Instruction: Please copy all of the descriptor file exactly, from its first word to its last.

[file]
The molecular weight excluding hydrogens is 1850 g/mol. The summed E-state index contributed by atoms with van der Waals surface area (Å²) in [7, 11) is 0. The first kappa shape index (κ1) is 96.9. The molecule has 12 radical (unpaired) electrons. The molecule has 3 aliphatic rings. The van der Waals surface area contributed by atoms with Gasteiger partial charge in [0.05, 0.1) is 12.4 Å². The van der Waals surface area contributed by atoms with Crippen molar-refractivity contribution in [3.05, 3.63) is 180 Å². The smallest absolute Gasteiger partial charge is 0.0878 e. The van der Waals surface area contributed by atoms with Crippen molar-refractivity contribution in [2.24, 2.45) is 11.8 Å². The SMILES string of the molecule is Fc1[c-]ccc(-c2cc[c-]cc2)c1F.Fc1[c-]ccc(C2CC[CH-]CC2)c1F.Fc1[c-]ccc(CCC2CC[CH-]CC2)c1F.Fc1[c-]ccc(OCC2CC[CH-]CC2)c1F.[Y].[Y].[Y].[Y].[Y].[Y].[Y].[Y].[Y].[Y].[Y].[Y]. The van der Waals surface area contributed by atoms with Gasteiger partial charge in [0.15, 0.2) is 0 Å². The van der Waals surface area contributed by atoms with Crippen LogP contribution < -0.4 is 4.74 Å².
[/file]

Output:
The molecular weight excluding hydrogens is 1850 g/mol. The summed E-state index contributed by atoms with van der Waals surface area (Å²) in [7, 11) is 0. The first kappa shape index (κ1) is 96.9. The molecule has 12 radical (unpaired) electrons. The molecule has 3 aliphatic rings. The van der Waals surface area contributed by atoms with Gasteiger partial charge in [0.05, 0.1) is 12.4 Å². The van der Waals surface area contributed by atoms with Crippen molar-refractivity contribution in [3.05, 3.63) is 180 Å². The smallest absolute Gasteiger partial charge is 0.0878 e. The van der Waals surface area contributed by atoms with Crippen molar-refractivity contribution in [2.24, 2.45) is 11.8 Å². The SMILES string of the molecule is Fc1[c-]ccc(-c2cc[c-]cc2)c1F.Fc1[c-]ccc(C2CC[CH-]CC2)c1F.Fc1[c-]ccc(CCC2CC[CH-]CC2)c1F.Fc1[c-]ccc(OCC2CC[CH-]CC2)c1F.[Y].[Y].[Y].[Y].[Y].[Y].[Y].[Y].[Y].[Y].[Y].[Y]. The van der Waals surface area contributed by atoms with Gasteiger partial charge in [0.15, 0.2) is 0 Å². The van der Waals surface area contributed by atoms with Crippen LogP contribution < -0.4 is 4.74 Å².